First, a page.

The main types of jet fuels used by airlines are Jet A-1, Jet A and Jet B. Jet A is mainly used in the United States, whereas Jet A-1 is commonly used outside the United States and Jet B is the least used, typically used in colder climates due to it being more flammable compared to the others.
Jet fuel is produced by blending kerosene (or kerosine) with other hydrocarbons and additives. Kerosene is mostly produced by the straight-run fractional distillation of crude oil heated to between 150 and 275°C. The yield of kerosene from a barrel of crude varies by the type of crude but averages around 10% in the USA.
The COVID-19 pandemic resulted in huge disruption to airlines, with both domestic and international air travel severely impacted for long periods of 2020 and 2021 due to government-imposed travel restrictions. Although there has been an increase in travel in 2021, the demand for jet fuel is nowhere near pre-pandemic levels and a full recovery is expected to take several years.
A barrel of crude is still a barrel of crude, with all of its constituent parts, so what happened to the Kerosene / Jet Fuel that was no longer required by the airline industry?
Well, the pandemic hit many parts of the economy that depend on petroleum products, not just air travel, so there was a global reduction in oil demand.
However, there is clearly still a disconnect between the level of reduction of air travel and jet fuel compared to the level of reduction of other petroleum products’ demand.
One of the solutions was increasing storage of jet fuel.
However, whilst the increase appears notable, it only represents a week or two of the reduction in jet fuel demand at its peak. This is unsurprising as storage is costly (the space itself and the cost of capital of holding expensive product) and carries significant exposure to market price movements.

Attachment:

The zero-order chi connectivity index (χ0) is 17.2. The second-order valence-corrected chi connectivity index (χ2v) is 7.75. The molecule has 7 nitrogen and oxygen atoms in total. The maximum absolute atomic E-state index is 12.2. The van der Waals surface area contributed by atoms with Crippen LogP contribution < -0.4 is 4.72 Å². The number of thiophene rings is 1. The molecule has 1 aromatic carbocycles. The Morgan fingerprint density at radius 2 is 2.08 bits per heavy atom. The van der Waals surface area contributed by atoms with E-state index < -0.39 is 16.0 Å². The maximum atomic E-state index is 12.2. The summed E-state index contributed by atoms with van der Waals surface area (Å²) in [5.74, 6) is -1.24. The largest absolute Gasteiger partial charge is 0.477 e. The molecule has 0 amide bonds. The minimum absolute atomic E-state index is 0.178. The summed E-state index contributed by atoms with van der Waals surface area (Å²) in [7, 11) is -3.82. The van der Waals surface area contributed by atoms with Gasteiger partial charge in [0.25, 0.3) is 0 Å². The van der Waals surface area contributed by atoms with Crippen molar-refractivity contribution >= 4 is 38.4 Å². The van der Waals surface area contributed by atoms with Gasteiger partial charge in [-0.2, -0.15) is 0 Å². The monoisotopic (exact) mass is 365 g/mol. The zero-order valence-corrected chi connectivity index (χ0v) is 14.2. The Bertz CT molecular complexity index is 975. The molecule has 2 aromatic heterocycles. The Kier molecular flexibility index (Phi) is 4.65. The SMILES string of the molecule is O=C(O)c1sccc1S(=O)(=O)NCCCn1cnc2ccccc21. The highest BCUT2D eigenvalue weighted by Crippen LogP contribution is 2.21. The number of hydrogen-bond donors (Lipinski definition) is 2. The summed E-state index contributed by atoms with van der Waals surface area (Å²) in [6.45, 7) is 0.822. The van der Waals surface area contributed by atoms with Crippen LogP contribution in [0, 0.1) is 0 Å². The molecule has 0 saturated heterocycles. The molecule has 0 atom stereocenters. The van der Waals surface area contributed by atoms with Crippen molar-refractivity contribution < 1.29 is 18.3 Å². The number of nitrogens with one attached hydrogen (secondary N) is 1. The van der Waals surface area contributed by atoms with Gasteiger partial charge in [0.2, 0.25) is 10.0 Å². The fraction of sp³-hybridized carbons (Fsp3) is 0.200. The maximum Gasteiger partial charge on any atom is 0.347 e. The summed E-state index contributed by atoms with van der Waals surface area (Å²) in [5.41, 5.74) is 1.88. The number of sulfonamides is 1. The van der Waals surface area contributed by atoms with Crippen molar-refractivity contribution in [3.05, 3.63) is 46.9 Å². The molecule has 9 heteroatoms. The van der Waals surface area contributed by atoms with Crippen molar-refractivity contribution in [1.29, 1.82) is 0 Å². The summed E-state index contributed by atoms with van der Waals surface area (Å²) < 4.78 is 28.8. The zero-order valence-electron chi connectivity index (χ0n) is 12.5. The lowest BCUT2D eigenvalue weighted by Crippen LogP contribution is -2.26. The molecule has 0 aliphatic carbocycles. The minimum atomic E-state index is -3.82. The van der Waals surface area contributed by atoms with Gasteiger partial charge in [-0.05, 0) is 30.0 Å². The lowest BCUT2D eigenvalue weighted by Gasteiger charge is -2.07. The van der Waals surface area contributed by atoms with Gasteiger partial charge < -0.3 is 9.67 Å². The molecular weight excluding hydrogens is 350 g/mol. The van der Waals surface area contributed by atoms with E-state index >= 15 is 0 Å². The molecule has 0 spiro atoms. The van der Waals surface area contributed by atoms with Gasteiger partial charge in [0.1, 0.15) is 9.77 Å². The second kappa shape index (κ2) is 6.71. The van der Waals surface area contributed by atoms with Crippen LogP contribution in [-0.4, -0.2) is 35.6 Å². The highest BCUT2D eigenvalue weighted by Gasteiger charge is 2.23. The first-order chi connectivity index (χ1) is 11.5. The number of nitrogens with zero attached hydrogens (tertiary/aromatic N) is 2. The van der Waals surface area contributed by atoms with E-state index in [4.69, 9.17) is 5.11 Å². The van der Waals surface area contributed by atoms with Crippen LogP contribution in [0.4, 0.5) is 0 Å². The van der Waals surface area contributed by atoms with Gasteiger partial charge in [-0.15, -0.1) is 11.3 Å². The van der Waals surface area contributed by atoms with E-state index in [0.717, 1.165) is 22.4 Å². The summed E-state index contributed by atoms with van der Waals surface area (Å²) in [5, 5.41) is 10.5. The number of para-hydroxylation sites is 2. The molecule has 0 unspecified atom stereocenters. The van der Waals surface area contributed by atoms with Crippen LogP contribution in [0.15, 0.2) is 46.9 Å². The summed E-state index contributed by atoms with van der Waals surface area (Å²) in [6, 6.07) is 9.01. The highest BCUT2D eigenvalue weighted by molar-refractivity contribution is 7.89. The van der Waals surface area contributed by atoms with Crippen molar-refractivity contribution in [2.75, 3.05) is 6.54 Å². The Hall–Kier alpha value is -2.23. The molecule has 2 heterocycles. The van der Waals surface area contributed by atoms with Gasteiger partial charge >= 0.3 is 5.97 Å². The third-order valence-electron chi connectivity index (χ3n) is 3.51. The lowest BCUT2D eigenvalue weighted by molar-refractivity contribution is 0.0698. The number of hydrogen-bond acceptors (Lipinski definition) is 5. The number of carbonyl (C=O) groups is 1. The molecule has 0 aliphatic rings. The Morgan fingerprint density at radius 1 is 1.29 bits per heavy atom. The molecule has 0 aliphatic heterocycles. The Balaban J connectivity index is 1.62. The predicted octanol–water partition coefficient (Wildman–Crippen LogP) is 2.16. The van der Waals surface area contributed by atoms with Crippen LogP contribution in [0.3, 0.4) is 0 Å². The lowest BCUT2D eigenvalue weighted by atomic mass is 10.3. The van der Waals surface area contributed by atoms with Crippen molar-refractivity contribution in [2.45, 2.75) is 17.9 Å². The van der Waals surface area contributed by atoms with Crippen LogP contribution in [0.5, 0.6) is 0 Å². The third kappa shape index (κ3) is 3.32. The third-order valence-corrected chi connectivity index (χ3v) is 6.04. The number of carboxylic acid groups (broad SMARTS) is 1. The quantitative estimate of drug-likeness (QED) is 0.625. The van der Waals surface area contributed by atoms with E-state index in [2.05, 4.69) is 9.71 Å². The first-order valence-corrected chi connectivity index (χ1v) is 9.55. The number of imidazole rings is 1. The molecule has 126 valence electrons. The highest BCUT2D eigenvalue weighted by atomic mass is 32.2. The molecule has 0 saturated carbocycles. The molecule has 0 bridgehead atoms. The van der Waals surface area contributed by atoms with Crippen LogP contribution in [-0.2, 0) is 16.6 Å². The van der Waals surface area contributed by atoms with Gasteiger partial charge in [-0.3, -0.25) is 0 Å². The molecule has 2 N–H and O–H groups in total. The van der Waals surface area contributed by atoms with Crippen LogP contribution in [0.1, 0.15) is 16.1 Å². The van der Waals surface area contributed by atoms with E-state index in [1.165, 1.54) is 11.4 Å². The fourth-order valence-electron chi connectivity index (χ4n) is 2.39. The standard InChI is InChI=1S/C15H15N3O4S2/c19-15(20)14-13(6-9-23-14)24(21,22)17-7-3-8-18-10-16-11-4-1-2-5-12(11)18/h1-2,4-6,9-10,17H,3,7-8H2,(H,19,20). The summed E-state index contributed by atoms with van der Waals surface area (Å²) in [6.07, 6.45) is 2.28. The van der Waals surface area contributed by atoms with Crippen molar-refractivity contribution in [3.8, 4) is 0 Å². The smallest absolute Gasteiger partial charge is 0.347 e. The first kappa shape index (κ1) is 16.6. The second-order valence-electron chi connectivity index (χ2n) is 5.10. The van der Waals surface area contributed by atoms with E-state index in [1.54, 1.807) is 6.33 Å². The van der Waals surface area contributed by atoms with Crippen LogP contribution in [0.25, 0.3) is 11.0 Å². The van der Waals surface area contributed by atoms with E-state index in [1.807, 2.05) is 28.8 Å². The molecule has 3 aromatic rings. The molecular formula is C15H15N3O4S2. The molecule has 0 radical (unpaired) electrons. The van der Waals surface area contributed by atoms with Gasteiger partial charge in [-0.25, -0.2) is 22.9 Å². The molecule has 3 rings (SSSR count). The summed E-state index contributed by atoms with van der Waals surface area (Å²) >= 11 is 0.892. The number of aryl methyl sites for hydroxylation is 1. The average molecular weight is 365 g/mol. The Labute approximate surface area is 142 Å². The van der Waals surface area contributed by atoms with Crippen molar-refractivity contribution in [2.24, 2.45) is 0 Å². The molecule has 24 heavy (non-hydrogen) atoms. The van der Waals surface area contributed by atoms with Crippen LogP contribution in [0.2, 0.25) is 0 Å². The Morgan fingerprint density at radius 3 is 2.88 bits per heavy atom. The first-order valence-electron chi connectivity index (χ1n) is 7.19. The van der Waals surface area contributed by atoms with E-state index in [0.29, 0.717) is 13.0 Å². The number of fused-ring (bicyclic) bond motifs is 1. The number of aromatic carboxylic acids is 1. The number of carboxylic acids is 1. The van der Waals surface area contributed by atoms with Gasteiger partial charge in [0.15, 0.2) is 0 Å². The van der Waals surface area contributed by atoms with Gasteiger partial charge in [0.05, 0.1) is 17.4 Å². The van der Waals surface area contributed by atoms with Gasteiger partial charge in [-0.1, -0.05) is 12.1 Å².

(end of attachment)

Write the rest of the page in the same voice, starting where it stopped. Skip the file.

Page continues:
The reality is that most of the kerosene ended up being repurposed and blended into other petroleum product streams, most notably the distillate (or diesel) pool, as shown in the charts below.
Another interesting twist is the impact on derivatives hedging undertaken by the major airlines. Prior to the pandemic, many airlines had hedged their price risks for a high percentage of their expected fuel demand. The extreme drop in demand in March/April 2020, and the drop in crude prices that ensued, meant that highly hedged airlines sustained significant hedging losses totaling billions of dollars in some cases. Having been stung by these hedging losses, on top of their operational financial woes, many airlines amended their policy of hedging to a much lower percentage of expected demand.
However, oil prices have now increased above pre-pandemic levels and future demand for air travel is highly uncertain so many find themselves not knowing how much they might be exposed to volatile price movements in crude oil in the future.
Volatility in terms of the product slate and the resulting refining margins outlined above means that careful consideration is required when assessing business interruption claims at a refinery in order to arrive at a proper indemnity.